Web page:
Individual Taxpayers Tell Committee of Pain Caused by AMT
WASHINGTON, D.C. – The House Committee on Ways and Means Subcommittee on Select Revenue held the second in a series of hearings on the Alternative Minimum Tax (AMT) today. Today’s hearing focused on testimony from individual taxpayers affected by the tax. Subcommittee Chairman Richard Neal (D-MA) issued the following opening statement:
“I call this hearing to order. Everyone, please take your seats.
“This is the second hearing of the Select Revenue Measures Subcommittee and again our topic today will be the Alternative Minimum Tax, or AMT.
“We’ve all seen those commercials where the parents tell the kids that this year, they’ll finally get to go to Disneyland. Well, imagine the follow-up conversation where the parents deliver the bad news that the AMT took away their trip to see Mickey. This is real life. These are the real economic consequences for middle-class working families who are told they owe more in taxes than they previously thought.
“Two weeks ago, we heard from Treasury, the Taxpayer Advocate, and two think tanks about the problems with the AMT. Today, we will hear from tax practitioners and from families who have been impacted by the AMT. And they will tell us that the AMT means no contribution for retirement, no savings for college, and no trip to Disney this year.
“After these hearings, it is my intention to confer with Chairman Rangel and with our Republican counterparts, Mr. McCrery and Mr. English, about what would be the best approach for this Committee in tackling this problem. It also our intention to confer with Secretary Paulson, as Treasury must also be a partner in any long-term solution to fix the AMT.
“As I stated at our last hearing, this is a bipartisan problem and it needs a bipartisan solution. It is a tax increase threatening 23 million Americans this year. And it will hit almost 30 million taxpayers by 2010, including virtually all families of four earning between $75,000 to $100,000.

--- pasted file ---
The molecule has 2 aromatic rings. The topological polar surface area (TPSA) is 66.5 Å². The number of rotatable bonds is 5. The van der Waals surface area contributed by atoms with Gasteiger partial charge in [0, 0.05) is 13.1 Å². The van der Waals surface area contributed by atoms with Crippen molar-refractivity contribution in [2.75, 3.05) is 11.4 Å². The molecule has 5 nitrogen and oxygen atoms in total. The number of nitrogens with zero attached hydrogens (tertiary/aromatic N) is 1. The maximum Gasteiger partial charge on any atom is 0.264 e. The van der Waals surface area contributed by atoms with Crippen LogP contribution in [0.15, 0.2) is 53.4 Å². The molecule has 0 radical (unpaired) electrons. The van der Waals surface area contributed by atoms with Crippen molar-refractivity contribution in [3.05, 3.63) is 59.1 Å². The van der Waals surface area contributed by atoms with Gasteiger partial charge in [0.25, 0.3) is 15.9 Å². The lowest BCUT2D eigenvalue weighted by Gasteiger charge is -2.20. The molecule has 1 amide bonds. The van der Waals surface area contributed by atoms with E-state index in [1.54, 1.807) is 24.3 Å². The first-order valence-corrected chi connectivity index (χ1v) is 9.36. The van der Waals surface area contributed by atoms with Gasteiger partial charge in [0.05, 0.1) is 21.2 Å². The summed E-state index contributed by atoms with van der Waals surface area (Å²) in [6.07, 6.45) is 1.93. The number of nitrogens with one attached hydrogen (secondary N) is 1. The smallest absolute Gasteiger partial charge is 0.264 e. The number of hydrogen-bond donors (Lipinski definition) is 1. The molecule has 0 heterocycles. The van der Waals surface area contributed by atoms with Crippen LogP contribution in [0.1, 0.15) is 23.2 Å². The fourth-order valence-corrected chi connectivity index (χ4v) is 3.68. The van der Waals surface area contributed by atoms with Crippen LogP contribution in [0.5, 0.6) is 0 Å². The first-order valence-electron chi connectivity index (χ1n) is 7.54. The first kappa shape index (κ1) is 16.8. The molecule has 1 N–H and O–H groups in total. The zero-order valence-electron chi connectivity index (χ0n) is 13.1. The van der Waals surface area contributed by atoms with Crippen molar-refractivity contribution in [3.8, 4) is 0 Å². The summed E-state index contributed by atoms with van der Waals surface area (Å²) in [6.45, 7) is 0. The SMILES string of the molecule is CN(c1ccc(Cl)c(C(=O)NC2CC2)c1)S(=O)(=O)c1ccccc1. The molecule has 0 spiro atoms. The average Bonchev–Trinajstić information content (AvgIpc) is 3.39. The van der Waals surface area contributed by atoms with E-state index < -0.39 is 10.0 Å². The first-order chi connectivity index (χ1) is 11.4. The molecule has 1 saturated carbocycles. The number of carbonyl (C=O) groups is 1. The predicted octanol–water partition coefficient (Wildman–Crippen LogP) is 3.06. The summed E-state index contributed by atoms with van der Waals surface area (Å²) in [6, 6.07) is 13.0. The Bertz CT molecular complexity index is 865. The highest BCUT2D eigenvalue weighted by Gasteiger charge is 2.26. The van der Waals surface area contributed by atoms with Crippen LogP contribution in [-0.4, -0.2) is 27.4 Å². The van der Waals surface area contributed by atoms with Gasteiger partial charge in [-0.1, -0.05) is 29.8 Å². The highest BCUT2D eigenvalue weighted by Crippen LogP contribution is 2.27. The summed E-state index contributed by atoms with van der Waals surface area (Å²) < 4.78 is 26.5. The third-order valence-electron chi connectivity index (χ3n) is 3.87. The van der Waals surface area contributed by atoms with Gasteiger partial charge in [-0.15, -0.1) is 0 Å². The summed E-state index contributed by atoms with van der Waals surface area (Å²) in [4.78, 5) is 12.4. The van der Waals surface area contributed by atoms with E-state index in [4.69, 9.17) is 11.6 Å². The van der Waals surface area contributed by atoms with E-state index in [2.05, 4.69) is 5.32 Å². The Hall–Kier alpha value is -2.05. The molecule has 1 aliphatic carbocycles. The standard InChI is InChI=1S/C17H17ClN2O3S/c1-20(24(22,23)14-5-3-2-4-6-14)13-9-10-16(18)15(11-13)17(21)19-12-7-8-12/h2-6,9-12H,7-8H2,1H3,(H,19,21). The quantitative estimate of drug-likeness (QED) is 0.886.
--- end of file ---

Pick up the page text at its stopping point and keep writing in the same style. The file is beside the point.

“The annual “patch” just keeps getting more difficult and certainly more expensive each year. But long-term solutions seem even more difficult, if not impossible. St. Francis once said, “Start by doing what`s necessary; then do what`s possible; and suddenly you are doing the impossible.”
“So, that is what I am committed to do and I won’t accept the notion that it is too hard to try.
“Many of the Members of this Committee, know the pain and confusion of the AMT. We are very fortunate today to hear some first-hand accounts from hard-working families who have also been victimized by the AMT. Their testimony will illuminate and inform us on this issue. And I hope it will inspire us to action as well.
“So, let me welcome our witnesses today.
“From Loudoun County, Virginia, we have Mr. Joel Campbell, a father of two and an unfortunate victim of the AMT for the last several years.
“From Chicopee, Massachusetts, and a constituent, Ms. Margaret Rauh. Maggie is an experienced CPA and will tell us how her family will pay AMT this year if Congress fails to act.
“And, from Baltimore, Maryland, we have Mr. Michael Day, the President of the Baltimore County Professional Fire Fighters, Local 1311 of the International Association of Fire Fighters. Mr. Day is a father of three and represents the rank-and-file firefighters, many of whom have been hit by the AMT. He has been a firefighter in Baltimore County since 1985.
“We are also pleased to welcome our witnesses representing the tax practitioner groups today. Mr. David Lifson, the incoming President of New York Society of CPA’s. New York State has the dubious honor of having one of the highest AMT participation rates in the nation and I am sure Mr. Lifson has many clients also unhappy about this “honor.”
“And representing the American Institute of CPA’s, Mr. Joe Walloch, who is a CPA from Redlands, California. Of the 23 million potential taxpayers to be hit by AMT in 2007, more than four million of them are estimated to live in California.
“Finally, from Long Island, New York, we have Mr. Jon Nixon, a CPA, who will address the AMT problem for his clients, many which are small business owners.
“I look forward to all of your testimony today.”